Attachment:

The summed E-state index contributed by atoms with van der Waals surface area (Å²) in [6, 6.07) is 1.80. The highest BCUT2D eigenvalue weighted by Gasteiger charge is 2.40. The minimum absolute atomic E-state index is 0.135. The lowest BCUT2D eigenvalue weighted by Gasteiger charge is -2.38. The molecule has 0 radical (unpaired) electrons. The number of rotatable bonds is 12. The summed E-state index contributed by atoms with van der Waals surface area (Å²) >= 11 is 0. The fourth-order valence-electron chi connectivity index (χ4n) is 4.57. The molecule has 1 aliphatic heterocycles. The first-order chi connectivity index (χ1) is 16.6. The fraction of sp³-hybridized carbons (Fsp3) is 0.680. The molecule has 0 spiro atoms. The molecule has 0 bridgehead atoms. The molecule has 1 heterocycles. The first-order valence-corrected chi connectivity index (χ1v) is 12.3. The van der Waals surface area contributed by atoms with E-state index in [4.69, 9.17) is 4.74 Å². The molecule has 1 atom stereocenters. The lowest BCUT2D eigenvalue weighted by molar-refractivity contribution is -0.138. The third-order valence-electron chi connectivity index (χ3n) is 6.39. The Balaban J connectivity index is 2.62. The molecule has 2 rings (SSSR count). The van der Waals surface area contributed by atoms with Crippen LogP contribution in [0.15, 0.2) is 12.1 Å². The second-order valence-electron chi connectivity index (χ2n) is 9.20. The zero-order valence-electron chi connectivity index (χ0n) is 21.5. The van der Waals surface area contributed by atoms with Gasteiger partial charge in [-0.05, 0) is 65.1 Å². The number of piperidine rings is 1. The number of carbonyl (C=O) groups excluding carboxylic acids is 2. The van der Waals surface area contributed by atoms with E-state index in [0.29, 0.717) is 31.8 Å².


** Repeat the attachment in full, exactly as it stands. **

The summed E-state index contributed by atoms with van der Waals surface area (Å²) in [6, 6.07) is 1.80. The highest BCUT2D eigenvalue weighted by Gasteiger charge is 2.40. The minimum absolute atomic E-state index is 0.135. The lowest BCUT2D eigenvalue weighted by Gasteiger charge is -2.38. The molecule has 0 radical (unpaired) electrons. The number of rotatable bonds is 12. The summed E-state index contributed by atoms with van der Waals surface area (Å²) >= 11 is 0. The fourth-order valence-electron chi connectivity index (χ4n) is 4.57. The molecule has 1 aliphatic heterocycles. The first-order chi connectivity index (χ1) is 16.6. The fraction of sp³-hybridized carbons (Fsp3) is 0.680. The molecule has 0 spiro atoms. The molecule has 0 bridgehead atoms. The molecule has 1 heterocycles. The first-order valence-corrected chi connectivity index (χ1v) is 12.3. The van der Waals surface area contributed by atoms with E-state index in [4.69, 9.17) is 4.74 Å². The molecule has 1 atom stereocenters. The lowest BCUT2D eigenvalue weighted by molar-refractivity contribution is -0.138. The third-order valence-electron chi connectivity index (χ3n) is 6.39. The Balaban J connectivity index is 2.62. The molecule has 2 rings (SSSR count). The van der Waals surface area contributed by atoms with Crippen LogP contribution in [0.15, 0.2) is 12.1 Å². The second-order valence-electron chi connectivity index (χ2n) is 9.20. The zero-order valence-electron chi connectivity index (χ0n) is 21.5. The van der Waals surface area contributed by atoms with Gasteiger partial charge in [-0.05, 0) is 65.1 Å². The number of piperidine rings is 1. The number of carbonyl (C=O) groups excluding carboxylic acids is 2. The van der Waals surface area contributed by atoms with E-state index in [0.29, 0.717) is 31.8 Å².